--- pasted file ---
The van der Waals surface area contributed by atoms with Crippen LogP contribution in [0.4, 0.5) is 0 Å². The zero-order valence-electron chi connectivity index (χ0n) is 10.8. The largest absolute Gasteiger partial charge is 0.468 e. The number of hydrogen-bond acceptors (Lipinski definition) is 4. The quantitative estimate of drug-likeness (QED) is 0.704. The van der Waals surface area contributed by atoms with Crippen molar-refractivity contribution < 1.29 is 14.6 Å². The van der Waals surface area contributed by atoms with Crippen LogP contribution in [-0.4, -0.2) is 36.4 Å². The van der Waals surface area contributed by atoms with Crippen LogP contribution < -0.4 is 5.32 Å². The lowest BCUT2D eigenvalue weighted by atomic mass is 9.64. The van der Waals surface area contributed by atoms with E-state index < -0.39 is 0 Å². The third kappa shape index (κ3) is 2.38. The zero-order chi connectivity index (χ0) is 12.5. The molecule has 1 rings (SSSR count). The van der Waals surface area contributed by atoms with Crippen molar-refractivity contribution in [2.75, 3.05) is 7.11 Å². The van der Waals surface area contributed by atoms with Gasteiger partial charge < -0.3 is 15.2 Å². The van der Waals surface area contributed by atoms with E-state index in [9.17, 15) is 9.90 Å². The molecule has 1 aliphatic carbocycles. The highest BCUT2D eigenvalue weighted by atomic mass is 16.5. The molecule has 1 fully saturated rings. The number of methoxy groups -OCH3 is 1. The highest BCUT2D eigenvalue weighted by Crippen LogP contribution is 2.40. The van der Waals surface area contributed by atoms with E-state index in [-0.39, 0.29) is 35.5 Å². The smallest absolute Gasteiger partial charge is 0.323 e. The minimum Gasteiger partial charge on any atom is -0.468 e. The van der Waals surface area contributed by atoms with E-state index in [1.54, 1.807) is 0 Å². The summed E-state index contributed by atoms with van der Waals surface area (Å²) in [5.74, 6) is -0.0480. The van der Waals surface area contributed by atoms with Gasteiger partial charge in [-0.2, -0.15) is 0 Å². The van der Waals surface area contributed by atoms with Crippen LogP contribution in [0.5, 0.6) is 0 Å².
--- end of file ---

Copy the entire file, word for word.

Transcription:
The van der Waals surface area contributed by atoms with Crippen LogP contribution in [0.4, 0.5) is 0 Å². The zero-order valence-electron chi connectivity index (χ0n) is 10.8. The largest absolute Gasteiger partial charge is 0.468 e. The number of hydrogen-bond acceptors (Lipinski definition) is 4. The quantitative estimate of drug-likeness (QED) is 0.704. The van der Waals surface area contributed by atoms with Crippen molar-refractivity contribution < 1.29 is 14.6 Å². The van der Waals surface area contributed by atoms with Crippen LogP contribution in [-0.4, -0.2) is 36.4 Å². The van der Waals surface area contributed by atoms with Crippen LogP contribution < -0.4 is 5.32 Å². The lowest BCUT2D eigenvalue weighted by atomic mass is 9.64. The van der Waals surface area contributed by atoms with E-state index < -0.39 is 0 Å². The third kappa shape index (κ3) is 2.38. The zero-order chi connectivity index (χ0) is 12.5. The molecule has 1 rings (SSSR count). The van der Waals surface area contributed by atoms with Crippen molar-refractivity contribution in [2.75, 3.05) is 7.11 Å². The van der Waals surface area contributed by atoms with Gasteiger partial charge < -0.3 is 15.2 Å². The van der Waals surface area contributed by atoms with E-state index in [9.17, 15) is 9.90 Å². The molecule has 1 aliphatic carbocycles. The highest BCUT2D eigenvalue weighted by atomic mass is 16.5. The molecule has 1 fully saturated rings. The number of methoxy groups -OCH3 is 1. The highest BCUT2D eigenvalue weighted by Crippen LogP contribution is 2.40. The van der Waals surface area contributed by atoms with E-state index in [-0.39, 0.29) is 35.5 Å². The smallest absolute Gasteiger partial charge is 0.323 e. The minimum Gasteiger partial charge on any atom is -0.468 e. The van der Waals surface area contributed by atoms with E-state index in [1.54, 1.807) is 0 Å². The summed E-state index contributed by atoms with van der Waals surface area (Å²) in [5.74, 6) is -0.0480. The van der Waals surface area contributed by atoms with Gasteiger partial charge in [-0.2, -0.15) is 0 Å². The van der Waals surface area contributed by atoms with Crippen LogP contribution in [0.5, 0.6) is 0 Å².